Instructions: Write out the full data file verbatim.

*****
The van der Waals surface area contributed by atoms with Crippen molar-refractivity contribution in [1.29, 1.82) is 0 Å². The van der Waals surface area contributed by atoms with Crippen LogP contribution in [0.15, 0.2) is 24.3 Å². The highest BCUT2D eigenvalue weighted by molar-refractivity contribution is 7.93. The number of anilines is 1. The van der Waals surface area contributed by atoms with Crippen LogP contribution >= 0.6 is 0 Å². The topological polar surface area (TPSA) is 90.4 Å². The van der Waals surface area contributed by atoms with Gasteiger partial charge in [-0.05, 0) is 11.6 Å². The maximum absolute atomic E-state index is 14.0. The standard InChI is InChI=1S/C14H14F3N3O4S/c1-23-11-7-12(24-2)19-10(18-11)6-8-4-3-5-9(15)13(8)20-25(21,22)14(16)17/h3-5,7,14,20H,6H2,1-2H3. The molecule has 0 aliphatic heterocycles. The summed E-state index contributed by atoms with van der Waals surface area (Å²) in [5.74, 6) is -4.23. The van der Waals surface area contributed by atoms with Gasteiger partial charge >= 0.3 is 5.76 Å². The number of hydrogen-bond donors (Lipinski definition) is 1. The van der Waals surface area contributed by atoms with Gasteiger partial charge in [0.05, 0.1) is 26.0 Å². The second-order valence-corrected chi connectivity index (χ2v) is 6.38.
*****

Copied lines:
The van der Waals surface area contributed by atoms with Crippen molar-refractivity contribution in [1.29, 1.82) is 0 Å². The van der Waals surface area contributed by atoms with Crippen LogP contribution in [0.15, 0.2) is 24.3 Å². The highest BCUT2D eigenvalue weighted by molar-refractivity contribution is 7.93. The number of anilines is 1. The van der Waals surface area contributed by atoms with Crippen LogP contribution >= 0.6 is 0 Å². The topological polar surface area (TPSA) is 90.4 Å². The van der Waals surface area contributed by atoms with Gasteiger partial charge in [-0.05, 0) is 11.6 Å². The maximum absolute atomic E-state index is 14.0. The standard InChI is InChI=1S/C14H14F3N3O4S/c1-23-11-7-12(24-2)19-10(18-11)6-8-4-3-5-9(15)13(8)20-25(21,22)14(16)17/h3-5,7,14,20H,6H2,1-2H3. The molecule has 0 aliphatic heterocycles. The summed E-state index contributed by atoms with van der Waals surface area (Å²) in [5.74, 6) is -4.23. The van der Waals surface area contributed by atoms with Gasteiger partial charge >= 0.3 is 5.76 Å². The number of hydrogen-bond donors (Lipinski definition) is 1. The van der Waals surface area contributed by atoms with Gasteiger partial charge in [0.05, 0.1) is 26.0 Å². The second-order valence-corrected chi connectivity index (χ2v) is 6.38.